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President Obama sets off for Asia this week. He'll be visiting four countries - Japan, South Korea, Malaysia and the Philippines. The trip is part of the president's long-term strategy to refocus America's attention towards Asia, something that's proving a little bit hard to do.
NPR's Scott Horsley joins us now to talk about the trip. Good morning.
In the heated race for a congressional seat in northern California, Mai Xuan Nguyen fought for her candidate with another cold call.
"Yes, that's K, H, A, N, N, A," she patiently explained in Vietnamese to a potential voter, spelling out her choice for Congress, Democrat Ro Khanna, as she marked her call list one recent evening at a coffeehouse in San Jose, Calif.
It was all part of Nguyen's role in an only-in-America scene: a Vietnamese-language phone bank for an Indian-American lawyer, who's challenging a Japanese-American congressman.
For his second term, president Obama has touted that his administration would make a so-called Asia pivot - less focus on the Middle East, more on China. But history has a way of intervening. This week, the president will try to make something of his promise as he visits three U.S. allies - Japan, South Korea and the Philippines. He'll also be stopping in Malaysia, and he'll be the first U.S. president to do so in almost 50 years.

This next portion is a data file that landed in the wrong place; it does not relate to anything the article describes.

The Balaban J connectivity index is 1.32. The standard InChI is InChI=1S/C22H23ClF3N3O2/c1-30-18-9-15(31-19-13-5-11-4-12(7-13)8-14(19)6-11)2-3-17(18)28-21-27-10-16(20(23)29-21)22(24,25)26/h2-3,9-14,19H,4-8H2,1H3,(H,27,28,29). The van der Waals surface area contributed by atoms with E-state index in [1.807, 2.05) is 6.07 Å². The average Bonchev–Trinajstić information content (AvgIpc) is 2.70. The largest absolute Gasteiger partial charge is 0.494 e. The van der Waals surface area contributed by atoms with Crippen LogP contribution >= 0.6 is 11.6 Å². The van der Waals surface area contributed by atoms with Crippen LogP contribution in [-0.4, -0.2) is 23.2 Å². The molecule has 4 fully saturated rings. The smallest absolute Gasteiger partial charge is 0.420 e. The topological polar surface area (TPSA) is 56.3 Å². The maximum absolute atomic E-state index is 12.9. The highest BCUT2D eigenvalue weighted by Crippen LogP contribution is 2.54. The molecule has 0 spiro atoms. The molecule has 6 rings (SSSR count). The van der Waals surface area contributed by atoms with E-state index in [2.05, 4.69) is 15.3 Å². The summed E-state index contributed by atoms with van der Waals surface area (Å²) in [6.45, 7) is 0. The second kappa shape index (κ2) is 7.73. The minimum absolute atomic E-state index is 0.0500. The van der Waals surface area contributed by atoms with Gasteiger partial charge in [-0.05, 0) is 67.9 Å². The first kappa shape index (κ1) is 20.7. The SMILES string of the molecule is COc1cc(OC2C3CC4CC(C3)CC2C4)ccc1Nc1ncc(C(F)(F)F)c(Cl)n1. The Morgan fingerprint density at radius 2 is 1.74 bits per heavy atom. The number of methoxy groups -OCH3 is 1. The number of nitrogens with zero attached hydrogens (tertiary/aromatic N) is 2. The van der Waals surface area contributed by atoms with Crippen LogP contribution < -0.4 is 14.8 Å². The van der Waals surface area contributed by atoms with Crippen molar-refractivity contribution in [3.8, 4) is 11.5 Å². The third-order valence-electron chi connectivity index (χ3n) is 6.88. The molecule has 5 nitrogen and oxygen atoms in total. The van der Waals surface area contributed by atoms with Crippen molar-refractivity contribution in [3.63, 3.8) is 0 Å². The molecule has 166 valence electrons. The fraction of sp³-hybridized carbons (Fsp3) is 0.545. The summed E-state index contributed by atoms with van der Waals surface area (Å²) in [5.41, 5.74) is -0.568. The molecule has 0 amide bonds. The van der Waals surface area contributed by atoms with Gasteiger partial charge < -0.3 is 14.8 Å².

Few mixtures in American life are more emotionally combustible than the one formed by the combination of politics and race.
That helps explain why Democrats, in general, and President Obama, in particular, have tended to steer clear of overtly raising race as an issue to explain some of the opposition to Obama's presidency and agenda.
There seems to be a shift in recent days, however.
Top Democratic party officials have either directly or indirectly blamed race for some of the hostility to Obama, his policies, or both.
At a time when new technologies and social media are transforming politics, we turn to a decidedly old-fashioned campaign event. It's an annual festival known as the Shad Planking, a spring rite of Virginia politics for nearly 70 years.
It's a must-attend event for state politicians, who practice the oldest form of retail politicking among tall pine trees at a dusty campsite.
In Wakefield, about an hour southeast of Virginia's capital of Richmond, shad fish have been roasting by on an open fire since 5 a.m. They're nailed to oak planks.